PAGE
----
Water is an essential component of all life, yet its increasing scarcity and declining quality has put mounting pressure on populations worldwide (UN3, 2010). A variety of factors have contributed to this phenomenon on global scale, including a lack of government leadership, resources, and effective management strategies; a combination which has culminated in a failure to provide basic access to clean water both as a resource and as a human right for over 2.5 billion people (UN3, 2010, WHO, 2010). This realization has led the United Nations (UN) to designate 2005-2015 the “Water for Life” International Decade of Action. It has also led the UN World Water Assessment Program to publically recognize that “the water crisis is largely a crisis of governance” (UN2, 2006).

In response to these failures, new approaches such as Integrated Environmental Management have become increasingly common as governments around the world attempt to address criticisms and issues related to the traditional top-down governance approach. This shift coincides with a global recognition that “environmental issues are best handled with the participation of all concerned citizens”, a principal first articulated in the UNs Earth Summit Agenda 21 (UN1, 1992). This principal was strengthened further in July, 2009, with the formal ratification of the Aarhus Convention which mandates participation by the public in environmental decision-making and access to justice in environmental matters (UNECE, 2008). Emphasizing that “the serious environmental, social and economic challenges faced by societies worldwide cannot be addressed by public authorities alone”, the convention articulates a framework from which to involve and support of a wide range of stakeholders, including individual citizens and civil society organizations (UNECE, 2008). World-wide, decision-makers are increasing their linkages with citizen volunteers to enhance their ability to monitor and manage natural resources, with water quality and quantity being a resource of common community concern.

In light of this policy shift, CURA H2O aims to contribute to the development of integrated water management through a “Citizen Science” and Community-Based Monitoring approach by engaging non-scientists in the scientific research process of water quality monitoring and data collection. Community-Based Monitoring can be defined as collaborative environmental monitoring that engages concerned citizens, government agencies, industry, academia, community groups, and local institutions to monitor, track and respond to issues. It differs from academic research in that its research questions are defined by the needs of communities (Conrad, 2006, 2007, Conrad & Daoust, 2007). The benefits from this approach for societies, citizen scientists and local ecosystems have been remarkable, including increased environmental democracy, improved scientific literacy, growth of social capital, citizen inclusion in local issues, legitimization of government policy, and benefits to the ecosystems that are monitored.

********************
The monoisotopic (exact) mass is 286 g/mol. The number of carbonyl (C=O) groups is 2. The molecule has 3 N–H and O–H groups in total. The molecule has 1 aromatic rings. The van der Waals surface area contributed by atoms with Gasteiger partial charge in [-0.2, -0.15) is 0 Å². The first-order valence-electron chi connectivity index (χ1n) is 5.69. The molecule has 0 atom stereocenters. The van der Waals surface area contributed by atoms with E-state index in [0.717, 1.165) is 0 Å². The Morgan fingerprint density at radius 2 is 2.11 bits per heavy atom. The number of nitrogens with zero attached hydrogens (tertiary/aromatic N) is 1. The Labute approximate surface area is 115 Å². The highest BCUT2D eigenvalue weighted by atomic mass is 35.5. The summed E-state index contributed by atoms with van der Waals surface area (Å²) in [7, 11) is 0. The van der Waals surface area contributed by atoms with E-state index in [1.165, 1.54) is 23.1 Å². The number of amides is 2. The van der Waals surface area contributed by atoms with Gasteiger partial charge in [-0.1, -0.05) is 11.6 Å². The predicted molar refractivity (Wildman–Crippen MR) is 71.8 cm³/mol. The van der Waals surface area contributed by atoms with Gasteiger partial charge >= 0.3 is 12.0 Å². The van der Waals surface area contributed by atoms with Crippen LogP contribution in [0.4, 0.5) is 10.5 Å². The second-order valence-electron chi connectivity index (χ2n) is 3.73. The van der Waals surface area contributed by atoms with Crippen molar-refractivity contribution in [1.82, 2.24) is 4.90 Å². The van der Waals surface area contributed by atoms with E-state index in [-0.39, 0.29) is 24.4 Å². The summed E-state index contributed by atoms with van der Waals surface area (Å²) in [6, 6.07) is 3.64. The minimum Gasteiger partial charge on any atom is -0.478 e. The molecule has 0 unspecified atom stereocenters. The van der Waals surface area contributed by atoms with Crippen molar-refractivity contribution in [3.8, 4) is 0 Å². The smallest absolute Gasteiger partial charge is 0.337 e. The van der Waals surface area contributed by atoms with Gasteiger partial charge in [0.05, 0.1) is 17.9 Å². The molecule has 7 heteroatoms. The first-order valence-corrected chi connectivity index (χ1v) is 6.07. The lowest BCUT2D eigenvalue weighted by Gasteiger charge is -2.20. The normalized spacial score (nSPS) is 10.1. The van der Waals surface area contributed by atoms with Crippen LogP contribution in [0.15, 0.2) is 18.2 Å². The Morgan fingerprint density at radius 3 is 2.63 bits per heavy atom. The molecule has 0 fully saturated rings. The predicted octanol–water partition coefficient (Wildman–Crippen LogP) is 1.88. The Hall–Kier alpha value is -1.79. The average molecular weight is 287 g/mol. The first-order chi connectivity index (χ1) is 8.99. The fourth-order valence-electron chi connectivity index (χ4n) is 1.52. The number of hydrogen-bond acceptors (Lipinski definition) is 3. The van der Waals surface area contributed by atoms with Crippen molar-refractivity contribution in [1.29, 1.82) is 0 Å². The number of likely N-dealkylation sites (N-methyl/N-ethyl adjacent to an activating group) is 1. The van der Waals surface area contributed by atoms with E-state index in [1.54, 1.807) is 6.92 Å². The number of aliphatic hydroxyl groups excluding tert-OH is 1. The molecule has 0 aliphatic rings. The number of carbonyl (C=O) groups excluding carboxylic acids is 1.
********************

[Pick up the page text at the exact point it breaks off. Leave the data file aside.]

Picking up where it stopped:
Conrad, C. 2006. Towards effective and meaningful community based environmental monitoring initiatives in Nova Scotia: where we are at versus where we would like to be? Environments34: 25-36.

Conrad, C.  2007. “Community-based monitoring and the science of water quality” Water Quality and Sediment Behaviour of the Future: Predictions for the 21st Century”. Published in: IAHS Publ., 314, p. 217-228.

Conrad, C., Daoust, T. 2008. Community-Based Monitoring Frameworks: Increasing the Effectiveness of Environmental Stewardship. Environmental Management 41: 358-388.

UN1 (United Nations). 1992. Earth Summit Agenda 21: the United Nations Programme of Action from Rio. New York, New York, USA.

UN2 (United Nations). 2006. The 2nd UN World Water Development Report: “Water, a Shared Responsibility”. Available from:  [cited 3 August 2010].

UN3 (United Nations). 2010. International Decade for Action: “Water for Life”. Available from: [cited 3 August 2010].

UNECE (United Nations Economic Commission for Europe). 2008. “Vision and Mission” of the Aarhus Convention Strategic Plan, paragraph 4, adopted by the Meeting of the Parties to the Aarhus Convention, in Riga, Latvia, on 13 June 2008. Available from: [cited 3 August 2010].